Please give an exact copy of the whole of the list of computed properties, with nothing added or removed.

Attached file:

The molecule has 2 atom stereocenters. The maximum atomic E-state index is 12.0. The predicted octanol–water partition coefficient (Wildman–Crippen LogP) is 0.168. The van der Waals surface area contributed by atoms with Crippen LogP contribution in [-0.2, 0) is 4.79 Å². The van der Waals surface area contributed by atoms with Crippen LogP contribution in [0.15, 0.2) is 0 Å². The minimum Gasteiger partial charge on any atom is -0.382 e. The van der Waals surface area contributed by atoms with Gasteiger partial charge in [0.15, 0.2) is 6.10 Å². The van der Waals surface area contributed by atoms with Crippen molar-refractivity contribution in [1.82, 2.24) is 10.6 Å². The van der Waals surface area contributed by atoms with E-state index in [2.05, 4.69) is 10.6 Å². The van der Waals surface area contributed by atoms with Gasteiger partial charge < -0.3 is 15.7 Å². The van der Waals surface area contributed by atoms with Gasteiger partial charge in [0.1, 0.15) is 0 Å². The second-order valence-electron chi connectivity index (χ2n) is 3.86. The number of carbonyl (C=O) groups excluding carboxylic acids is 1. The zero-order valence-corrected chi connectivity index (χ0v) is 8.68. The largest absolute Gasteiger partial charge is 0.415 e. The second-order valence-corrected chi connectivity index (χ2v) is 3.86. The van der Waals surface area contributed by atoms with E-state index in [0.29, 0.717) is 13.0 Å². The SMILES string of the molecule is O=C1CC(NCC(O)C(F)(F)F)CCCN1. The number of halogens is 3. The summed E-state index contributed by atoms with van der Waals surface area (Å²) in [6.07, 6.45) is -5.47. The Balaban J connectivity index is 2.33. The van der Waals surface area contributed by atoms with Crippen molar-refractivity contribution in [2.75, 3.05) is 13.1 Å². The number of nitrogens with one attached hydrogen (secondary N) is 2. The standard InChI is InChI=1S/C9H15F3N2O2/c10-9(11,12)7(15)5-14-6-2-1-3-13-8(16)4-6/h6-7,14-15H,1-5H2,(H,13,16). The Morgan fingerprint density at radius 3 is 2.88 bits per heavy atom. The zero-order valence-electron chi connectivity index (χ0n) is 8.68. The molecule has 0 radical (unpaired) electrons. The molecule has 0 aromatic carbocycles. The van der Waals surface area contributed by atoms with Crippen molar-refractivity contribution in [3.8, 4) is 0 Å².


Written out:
The molecule has 2 atom stereocenters. The maximum atomic E-state index is 12.0. The predicted octanol–water partition coefficient (Wildman–Crippen LogP) is 0.168. The van der Waals surface area contributed by atoms with Crippen LogP contribution in [-0.2, 0) is 4.79 Å². The van der Waals surface area contributed by atoms with Crippen LogP contribution in [0.15, 0.2) is 0 Å². The minimum Gasteiger partial charge on any atom is -0.382 e. The van der Waals surface area contributed by atoms with Gasteiger partial charge in [0.15, 0.2) is 6.10 Å². The van der Waals surface area contributed by atoms with Crippen molar-refractivity contribution in [1.82, 2.24) is 10.6 Å². The van der Waals surface area contributed by atoms with E-state index in [2.05, 4.69) is 10.6 Å². The van der Waals surface area contributed by atoms with Gasteiger partial charge < -0.3 is 15.7 Å². The van der Waals surface area contributed by atoms with Gasteiger partial charge in [0.1, 0.15) is 0 Å². The second-order valence-electron chi connectivity index (χ2n) is 3.86. The number of carbonyl (C=O) groups excluding carboxylic acids is 1. The zero-order valence-corrected chi connectivity index (χ0v) is 8.68. The largest absolute Gasteiger partial charge is 0.415 e. The second-order valence-corrected chi connectivity index (χ2v) is 3.86. The van der Waals surface area contributed by atoms with E-state index in [0.29, 0.717) is 13.0 Å². The SMILES string of the molecule is O=C1CC(NCC(O)C(F)(F)F)CCCN1. The number of halogens is 3. The summed E-state index contributed by atoms with van der Waals surface area (Å²) in [6.07, 6.45) is -5.47. The Balaban J connectivity index is 2.33. The van der Waals surface area contributed by atoms with Crippen molar-refractivity contribution in [2.75, 3.05) is 13.1 Å². The number of nitrogens with one attached hydrogen (secondary N) is 2. The standard InChI is InChI=1S/C9H15F3N2O2/c10-9(11,12)7(15)5-14-6-2-1-3-13-8(16)4-6/h6-7,14-15H,1-5H2,(H,13,16). The Morgan fingerprint density at radius 3 is 2.88 bits per heavy atom. The zero-order valence-electron chi connectivity index (χ0n) is 8.68. The molecule has 0 radical (unpaired) electrons. The molecule has 0 aromatic carbocycles. The van der Waals surface area contributed by atoms with Crippen molar-refractivity contribution in [3.8, 4) is 0 Å².